House prices have more than doubled in the last 10 years as they have become desirable communities for those public servants to raise their children.

It is not hard to see why they are desirable places to live. Strong, cheap public transport links to Liverpool (no more than 30 minutes away) make them commuter-friendly and each is home to a large number of reputable schools and each still has fairly strong church communities - Crosby, especially, is an historically strongly Catholic town with some excellent state faith schools.
But, despite Tory promises to axe many public sector jobs to cut the deficit and Labour's pledges to boost the economy without touching the public sector, this constituency has seen virtually no electoral campaigning by any of the three main parties - at least down our way, anyway.

Perhaps, due to boundary changes, that may be down to the perception that it's a shoo in for the Tory candidate Debi Jones, a former BBC local radio and shopping channel personality who has been a councillor for Crosby's Manor Ward for four years.

The constituency  was until 1997 solidly Tory - Thatcherite Sir Malcolm Thornton ruled the roost from 1983 to 1997. It's true that Baroness Shirley Williams held it briefly for the SDP after a by-election in 1981 but she briefly replaced Tory grandee Graham Page who had held it from 1953.

A spanner was thrown in the Tory years by boundary changes in 1997 which saw the solidly Labour wards of the Waterloo area, essentially part of Crosby, taken out of Joe Benton's Bootle constituency and rightly thrown into Crosby.

Britain's one time most expensive MP, Claire Curtis-Barking Thomas, one of the much vaunted Blair babes was parachuted in from Crewe and took the seat at a canter. She has made little or no mark on the area in her time and succeeded only in: a) boosting the sales of lads' mags in an ill-conceived campaign to get them stocked on the top shelf and, b) garnering headlines for her vast office expenses.

But now Waterloo has ridiculously gone back in to Bootle (where a voter's influence was seen to be about 0.0003 in a recent BBC exercise) and Sefton Central was created, with Maghull coming back from the Knowsley North/ Sefton East constituency that George Howarth has held from its creation in 1997.
So, getting back to the defaced billboard, what debate has there been in Sefton Central? That's an easy question to answer: none whatsoever.
In the four weeks of the campaign I have met only one candidate - the safe encumbent of Coventry North East - defence secretary Bob Ainsworth (above) who was out on the stomp for Labour's Bill Esterson.
Esterson is another parachuted-in Labour candidate, coming this time from Medway where he was a councillor for 15 years.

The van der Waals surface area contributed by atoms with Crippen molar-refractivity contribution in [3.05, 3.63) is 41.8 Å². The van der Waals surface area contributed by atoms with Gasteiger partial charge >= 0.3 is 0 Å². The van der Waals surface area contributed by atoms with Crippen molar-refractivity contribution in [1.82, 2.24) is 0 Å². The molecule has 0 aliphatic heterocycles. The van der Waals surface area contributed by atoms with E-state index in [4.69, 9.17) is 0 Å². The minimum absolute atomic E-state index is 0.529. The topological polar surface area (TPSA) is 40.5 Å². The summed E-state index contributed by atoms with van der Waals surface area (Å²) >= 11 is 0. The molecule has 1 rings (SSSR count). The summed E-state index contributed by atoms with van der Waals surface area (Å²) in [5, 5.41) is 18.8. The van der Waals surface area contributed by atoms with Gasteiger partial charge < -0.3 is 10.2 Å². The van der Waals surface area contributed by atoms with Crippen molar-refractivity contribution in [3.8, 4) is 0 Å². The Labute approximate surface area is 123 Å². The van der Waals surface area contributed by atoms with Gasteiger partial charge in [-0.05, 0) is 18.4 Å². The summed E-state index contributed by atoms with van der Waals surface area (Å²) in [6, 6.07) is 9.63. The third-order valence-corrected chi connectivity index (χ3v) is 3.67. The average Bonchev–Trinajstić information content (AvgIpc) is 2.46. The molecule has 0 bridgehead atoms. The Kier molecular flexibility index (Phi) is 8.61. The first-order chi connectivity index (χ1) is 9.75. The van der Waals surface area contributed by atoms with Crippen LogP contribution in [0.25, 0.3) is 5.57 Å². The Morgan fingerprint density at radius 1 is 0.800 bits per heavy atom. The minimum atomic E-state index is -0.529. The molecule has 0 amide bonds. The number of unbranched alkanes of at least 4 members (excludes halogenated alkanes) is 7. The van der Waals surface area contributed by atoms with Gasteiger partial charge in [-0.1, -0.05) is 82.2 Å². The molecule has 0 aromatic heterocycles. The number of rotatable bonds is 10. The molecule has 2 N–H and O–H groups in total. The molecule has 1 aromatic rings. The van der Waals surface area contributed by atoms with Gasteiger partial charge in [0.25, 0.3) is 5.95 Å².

My sole experience of him has been some badly designed leaflets through the door which prove only that someone he knows can't take photographs or use Photoshop's magic lassoo tool - but more of rubbish election leaflets this week.

The Lib-Dems have Richard Clein, a member of Liverpool's Clein LD dynasty, a former BBC journalist who now works for leading global PR firm Bell Pottinger. He again hasn't been near the stoop of GM Towers and has also only posted poor newsletters through the letter box. I have written previously about how one leaflet looked like a An Phoblacht off-cut from the 80s.

In fairness, I haven't contacted him until today when he dilligently replied to a tweet, but a man of his talents, family experience and undoubted personality should have been out on the stomp much longer, if indeed the Lib Dems thought they really could take the seat. I think the Shinners could show them a thing or two about campaigning when it comes to the kinds of apparently lost causes even my ma's favourite saint of lost causes, St Luke Jude might blanch at.

So it all comes down to the bookies' favourite La Jones, the Tory candidate. Selected in 2005 to run this year, she presumably jumped to the front of the queue thanks to her media background and ability to switch on Christmas lights - despite the fact that there were a number of longer serving councillors who could have done the job too.

We have had a couple leaflets from the Tories, but Dave Cameron has written more often than those closest to home and Debi's entire pitch seems to be that 'she is just like us', but again more on crummy election literature tomorrow.

On the issues, such as they are locally and nationally, there have been no hustings and no public debates on what Crosby is going to get after the election of whatever government. The Tories, in particular have resorted to reprinting scare stories from the right skewed press (see below) in a bid to scare us to vote for them - now that's mature.

Thanks to slashing of editorial staff by Trinity Mirror, which controls the local newspaper market, media coverage isn't what it might have been in previous years.

It's not as if this corner of middle England isn't going to suffer from any cuts to the economy and particularly the public sector economy. Dave Cameron has already targeted the North West, North East and Northern Ireland as areas of public sector reliance to be addressed. Extrapolating wildly from my anecdotal experience, that's going to affect the many teachers, school administrators, doctors, nurses, coppers and local government media types I know from my extended social circle.

Labour and the Lib Dems have spent most of their time telling us that we should vote for them because the other can't win it, again without telling getting into the issues that matter in the constituency. Presumably because GM Towers is in a safe Tory ward, we are not deemed to be worth a visit in these cash strapped and volunteer light times.
However, most importantly, like the rest of North Merseyside we will be electing yet more back bench fodder.Just as Liverpool Walton, Bootle, Knowsley North/ Sefton East etc have got in recent years, we are not going to get an MP who will make a blind bit of difference to the national debate - unless of course it's on the key issue of getting the prisoners' favourite, Nuts magazine, banished to the top shelf.

Debi Jones is not going to get a high ranking Tory portfolio as she has neither the ambition nor Tory central office links - she is a strictly a very provincial answer to an anti-Labour question.

Richard Clein has the ambition and personality to make a career out of it - in the manner of Southport's John Pugh - but he's still a Lib Dem and Esterson will be back in Medway before you can say Billy Childish.

So, for voters, it all amounts on a local level to a simplistic and democratically self defeating exercise of a) getting rid of the hated Brown, b) hating the vacuity of Cameron's empty flim flam or c) daring to believe that the untested Clegg could usher in an era of mature three party politics and the most recent opinion polls tend to mitigate against the latter option, now.

The conclusion, therefore, is that in this era of re-branding and electoral marketing the choice in Sefton Central is not so much a shit sandwich but more of a 'merde baguette' - same old same old, just a different title.  Bon appetit, mes copins!